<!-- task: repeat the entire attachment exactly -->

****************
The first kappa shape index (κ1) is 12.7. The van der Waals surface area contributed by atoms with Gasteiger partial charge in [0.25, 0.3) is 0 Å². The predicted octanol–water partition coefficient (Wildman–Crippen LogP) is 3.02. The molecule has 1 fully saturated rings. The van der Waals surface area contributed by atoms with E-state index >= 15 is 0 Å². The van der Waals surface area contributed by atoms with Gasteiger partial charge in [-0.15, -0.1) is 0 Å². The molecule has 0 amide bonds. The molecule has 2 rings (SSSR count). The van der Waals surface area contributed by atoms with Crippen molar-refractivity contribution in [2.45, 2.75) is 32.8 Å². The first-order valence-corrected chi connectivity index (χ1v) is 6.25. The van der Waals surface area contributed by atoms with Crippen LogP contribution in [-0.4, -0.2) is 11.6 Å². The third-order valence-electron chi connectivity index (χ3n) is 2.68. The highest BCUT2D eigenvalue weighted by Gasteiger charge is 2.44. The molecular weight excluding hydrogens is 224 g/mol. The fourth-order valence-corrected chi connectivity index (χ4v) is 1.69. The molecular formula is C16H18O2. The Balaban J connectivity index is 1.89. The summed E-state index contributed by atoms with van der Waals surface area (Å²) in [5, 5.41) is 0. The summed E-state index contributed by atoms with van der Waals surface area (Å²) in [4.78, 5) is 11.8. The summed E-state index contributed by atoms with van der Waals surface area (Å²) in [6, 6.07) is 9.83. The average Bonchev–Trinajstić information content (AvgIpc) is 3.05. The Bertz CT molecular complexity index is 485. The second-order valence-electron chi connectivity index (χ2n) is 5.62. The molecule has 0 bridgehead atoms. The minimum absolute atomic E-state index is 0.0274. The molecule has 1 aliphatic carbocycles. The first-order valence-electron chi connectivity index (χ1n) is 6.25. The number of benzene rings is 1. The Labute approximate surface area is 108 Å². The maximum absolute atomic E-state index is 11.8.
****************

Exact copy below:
The first kappa shape index (κ1) is 12.7. The van der Waals surface area contributed by atoms with Gasteiger partial charge in [0.25, 0.3) is 0 Å². The predicted octanol–water partition coefficient (Wildman–Crippen LogP) is 3.02. The molecule has 1 fully saturated rings. The van der Waals surface area contributed by atoms with E-state index >= 15 is 0 Å². The van der Waals surface area contributed by atoms with Gasteiger partial charge in [-0.15, -0.1) is 0 Å². The molecule has 0 amide bonds. The molecule has 2 rings (SSSR count). The van der Waals surface area contributed by atoms with Crippen molar-refractivity contribution in [2.45, 2.75) is 32.8 Å². The first-order valence-corrected chi connectivity index (χ1v) is 6.25. The van der Waals surface area contributed by atoms with Crippen LogP contribution in [-0.4, -0.2) is 11.6 Å². The third-order valence-electron chi connectivity index (χ3n) is 2.68. The highest BCUT2D eigenvalue weighted by Gasteiger charge is 2.44. The molecular weight excluding hydrogens is 224 g/mol. The fourth-order valence-corrected chi connectivity index (χ4v) is 1.69. The molecular formula is C16H18O2. The Balaban J connectivity index is 1.89. The summed E-state index contributed by atoms with van der Waals surface area (Å²) in [5, 5.41) is 0. The summed E-state index contributed by atoms with van der Waals surface area (Å²) in [4.78, 5) is 11.8. The summed E-state index contributed by atoms with van der Waals surface area (Å²) in [6, 6.07) is 9.83. The average Bonchev–Trinajstić information content (AvgIpc) is 3.05. The Bertz CT molecular complexity index is 485. The second-order valence-electron chi connectivity index (χ2n) is 5.62. The molecule has 0 bridgehead atoms. The minimum absolute atomic E-state index is 0.0274. The molecule has 1 aliphatic carbocycles. The first-order valence-electron chi connectivity index (χ1n) is 6.25. The number of benzene rings is 1. The Labute approximate surface area is 108 Å². The maximum absolute atomic E-state index is 11.8.